Extrinsic factors

The majority of this module discusses how to mitigate various intrinsic risk factors for injury. It is also important to consider extrinsic risk factors. There are some good examples in football where external risk factors (including other players and the environment) have been addressed to some extent.

Click on the following tabs to read more about some of the extrinsic factors which impact on the risk of injury.

Playing surface
One of the factors which is frequently cited as a risk factor for injury is playing on an artificial, rather than grass, pitch. F-MARC’s studies have not shown any increased risk associated with playing on synthetic pitches. There is, however, some evidence which suggests that frequently swapping between artificial and grass pitches may be associated with an increased risk of injury.

The type of grass, especially the tightness of the thatch, has been implicated as a risk factor for ACL injury. Cooch and Kikuyu grasses typically have a thick weave which increases shoe-surface traction. This may increase the risk of injury. Rye grass has a less thick weave and may be a safer surface.

Rule changes
One of the most effective ways to prevent injury is through rule changes. There are good examples of this being effective across multiple sports. In football, perhaps the best example is the outlawing of the tackle from behind. This has been associated with a substantially reduced risk of injury. In a similar way, preventing players from leading with their arms and elbows during heading duels has reduced the incidence of head injuries.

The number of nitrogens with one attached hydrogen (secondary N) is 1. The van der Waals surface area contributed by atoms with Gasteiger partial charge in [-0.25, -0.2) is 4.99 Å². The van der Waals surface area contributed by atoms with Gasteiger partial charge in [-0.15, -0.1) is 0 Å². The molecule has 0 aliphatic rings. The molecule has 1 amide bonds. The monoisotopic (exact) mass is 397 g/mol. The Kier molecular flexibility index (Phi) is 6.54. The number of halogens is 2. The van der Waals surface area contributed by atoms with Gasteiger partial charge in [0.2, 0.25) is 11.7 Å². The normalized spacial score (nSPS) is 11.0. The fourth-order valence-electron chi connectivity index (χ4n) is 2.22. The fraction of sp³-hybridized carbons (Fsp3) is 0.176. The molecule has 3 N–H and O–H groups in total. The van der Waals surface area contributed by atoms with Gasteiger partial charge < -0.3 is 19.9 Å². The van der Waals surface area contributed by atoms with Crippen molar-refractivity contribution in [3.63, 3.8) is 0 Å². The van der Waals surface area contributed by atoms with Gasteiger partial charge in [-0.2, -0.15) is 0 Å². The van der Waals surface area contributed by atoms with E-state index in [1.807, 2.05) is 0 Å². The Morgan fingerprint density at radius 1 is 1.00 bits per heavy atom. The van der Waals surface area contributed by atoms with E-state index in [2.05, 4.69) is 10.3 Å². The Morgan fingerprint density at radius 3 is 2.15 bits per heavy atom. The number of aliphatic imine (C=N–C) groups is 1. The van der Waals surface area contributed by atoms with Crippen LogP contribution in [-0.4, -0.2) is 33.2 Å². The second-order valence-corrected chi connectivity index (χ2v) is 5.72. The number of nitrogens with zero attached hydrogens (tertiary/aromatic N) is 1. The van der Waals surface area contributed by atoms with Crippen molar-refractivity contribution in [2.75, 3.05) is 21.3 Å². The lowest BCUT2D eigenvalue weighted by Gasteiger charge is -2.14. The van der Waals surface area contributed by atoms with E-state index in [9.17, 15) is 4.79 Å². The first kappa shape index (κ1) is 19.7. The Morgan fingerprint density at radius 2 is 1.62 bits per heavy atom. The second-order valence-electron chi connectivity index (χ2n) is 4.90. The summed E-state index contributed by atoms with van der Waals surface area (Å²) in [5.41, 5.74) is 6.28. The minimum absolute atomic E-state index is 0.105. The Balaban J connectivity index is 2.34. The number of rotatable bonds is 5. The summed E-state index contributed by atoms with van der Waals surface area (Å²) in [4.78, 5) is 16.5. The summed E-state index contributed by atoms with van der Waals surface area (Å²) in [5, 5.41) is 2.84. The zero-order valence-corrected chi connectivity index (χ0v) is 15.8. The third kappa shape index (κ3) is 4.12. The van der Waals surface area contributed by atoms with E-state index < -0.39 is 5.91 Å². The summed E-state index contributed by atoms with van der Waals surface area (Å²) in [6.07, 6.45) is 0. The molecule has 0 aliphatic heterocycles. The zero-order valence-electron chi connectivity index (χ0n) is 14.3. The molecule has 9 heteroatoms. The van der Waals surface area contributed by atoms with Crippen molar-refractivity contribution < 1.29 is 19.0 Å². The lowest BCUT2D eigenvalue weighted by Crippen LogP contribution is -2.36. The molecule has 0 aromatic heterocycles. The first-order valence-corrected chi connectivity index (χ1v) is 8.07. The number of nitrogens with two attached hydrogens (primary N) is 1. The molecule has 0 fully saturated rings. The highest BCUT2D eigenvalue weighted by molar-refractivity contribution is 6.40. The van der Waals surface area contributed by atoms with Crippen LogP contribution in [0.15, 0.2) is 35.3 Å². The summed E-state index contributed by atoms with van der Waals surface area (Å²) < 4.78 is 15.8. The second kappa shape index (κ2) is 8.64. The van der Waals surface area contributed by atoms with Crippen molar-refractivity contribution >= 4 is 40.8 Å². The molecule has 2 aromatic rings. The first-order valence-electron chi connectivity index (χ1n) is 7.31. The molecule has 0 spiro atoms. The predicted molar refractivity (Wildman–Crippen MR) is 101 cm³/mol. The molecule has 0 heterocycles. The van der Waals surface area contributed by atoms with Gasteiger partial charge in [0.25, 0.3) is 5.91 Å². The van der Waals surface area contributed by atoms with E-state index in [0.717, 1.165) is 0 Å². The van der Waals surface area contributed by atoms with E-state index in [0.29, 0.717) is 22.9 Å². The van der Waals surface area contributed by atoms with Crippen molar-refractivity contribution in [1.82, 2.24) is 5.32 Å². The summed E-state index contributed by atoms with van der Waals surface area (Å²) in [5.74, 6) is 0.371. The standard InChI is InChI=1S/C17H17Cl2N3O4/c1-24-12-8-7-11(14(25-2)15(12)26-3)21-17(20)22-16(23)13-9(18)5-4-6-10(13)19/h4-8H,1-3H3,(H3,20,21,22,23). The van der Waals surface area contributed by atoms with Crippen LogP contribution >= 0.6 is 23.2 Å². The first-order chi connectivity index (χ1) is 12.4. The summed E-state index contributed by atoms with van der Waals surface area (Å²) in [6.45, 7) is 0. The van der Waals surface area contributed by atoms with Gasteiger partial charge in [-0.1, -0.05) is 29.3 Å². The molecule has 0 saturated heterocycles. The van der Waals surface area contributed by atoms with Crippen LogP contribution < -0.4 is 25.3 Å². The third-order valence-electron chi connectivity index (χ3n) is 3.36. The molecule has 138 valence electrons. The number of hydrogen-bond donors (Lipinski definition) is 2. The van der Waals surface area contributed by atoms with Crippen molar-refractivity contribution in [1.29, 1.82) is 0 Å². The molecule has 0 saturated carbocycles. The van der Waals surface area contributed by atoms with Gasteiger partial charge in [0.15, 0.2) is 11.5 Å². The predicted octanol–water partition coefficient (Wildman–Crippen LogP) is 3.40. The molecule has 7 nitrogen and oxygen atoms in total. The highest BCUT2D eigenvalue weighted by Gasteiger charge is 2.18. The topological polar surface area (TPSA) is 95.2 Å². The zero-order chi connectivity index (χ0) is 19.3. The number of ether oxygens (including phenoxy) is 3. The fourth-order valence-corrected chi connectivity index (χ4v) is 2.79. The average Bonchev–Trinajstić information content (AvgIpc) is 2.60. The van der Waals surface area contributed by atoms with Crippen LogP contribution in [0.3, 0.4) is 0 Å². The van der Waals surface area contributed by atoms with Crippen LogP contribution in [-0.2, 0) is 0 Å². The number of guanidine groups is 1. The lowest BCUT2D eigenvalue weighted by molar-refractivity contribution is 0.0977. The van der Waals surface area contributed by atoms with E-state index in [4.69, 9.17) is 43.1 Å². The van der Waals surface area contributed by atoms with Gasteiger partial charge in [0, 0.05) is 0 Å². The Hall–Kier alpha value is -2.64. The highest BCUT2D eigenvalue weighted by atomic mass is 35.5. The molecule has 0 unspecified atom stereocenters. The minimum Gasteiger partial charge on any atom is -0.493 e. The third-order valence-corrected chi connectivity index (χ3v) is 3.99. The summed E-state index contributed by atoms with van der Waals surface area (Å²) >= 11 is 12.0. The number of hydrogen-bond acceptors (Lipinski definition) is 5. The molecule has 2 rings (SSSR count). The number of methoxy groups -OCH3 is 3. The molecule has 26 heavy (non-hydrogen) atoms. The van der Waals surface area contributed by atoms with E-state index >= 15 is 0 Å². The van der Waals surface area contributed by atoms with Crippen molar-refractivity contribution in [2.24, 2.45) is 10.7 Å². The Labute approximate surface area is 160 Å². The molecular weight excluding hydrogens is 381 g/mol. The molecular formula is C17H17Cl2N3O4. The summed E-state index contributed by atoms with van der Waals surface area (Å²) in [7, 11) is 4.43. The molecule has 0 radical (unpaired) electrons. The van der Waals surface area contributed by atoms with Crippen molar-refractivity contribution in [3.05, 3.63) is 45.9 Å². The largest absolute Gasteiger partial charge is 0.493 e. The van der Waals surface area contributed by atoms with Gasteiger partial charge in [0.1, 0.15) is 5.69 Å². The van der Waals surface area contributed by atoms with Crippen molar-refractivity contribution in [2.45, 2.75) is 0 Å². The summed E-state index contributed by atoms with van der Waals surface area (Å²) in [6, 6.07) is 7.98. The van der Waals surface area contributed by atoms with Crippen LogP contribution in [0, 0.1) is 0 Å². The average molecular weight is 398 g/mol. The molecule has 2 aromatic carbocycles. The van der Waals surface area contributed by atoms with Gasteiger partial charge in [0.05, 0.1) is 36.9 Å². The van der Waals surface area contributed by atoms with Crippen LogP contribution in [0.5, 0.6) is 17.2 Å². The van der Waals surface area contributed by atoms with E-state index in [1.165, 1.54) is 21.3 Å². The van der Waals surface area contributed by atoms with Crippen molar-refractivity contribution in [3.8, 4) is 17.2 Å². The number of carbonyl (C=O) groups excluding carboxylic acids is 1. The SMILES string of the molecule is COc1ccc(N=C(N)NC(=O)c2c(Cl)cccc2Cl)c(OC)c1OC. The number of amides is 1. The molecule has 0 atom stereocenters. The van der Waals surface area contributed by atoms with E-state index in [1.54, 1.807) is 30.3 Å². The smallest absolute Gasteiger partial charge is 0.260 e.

Playing equipment
The use of shin guards, appropriate boots and goalkeeping gloves all likely reduce the risk of injury. Mouthguards also clearly reduce the risk of dental and facial injury. Headgear, despite its increasing popularity, has not been shown to reduce the risk of concussion.
Mouthguards have been shown to dramatically reduce the risk of sustaining an oral or facial injury. A properly fitted mouthguard can still allow the player to talk and breath without restriction and are very well tolerated. To learn more about mouthguards complete the dental module.

Dr Mark Fulcher

Sport and Exercise Physician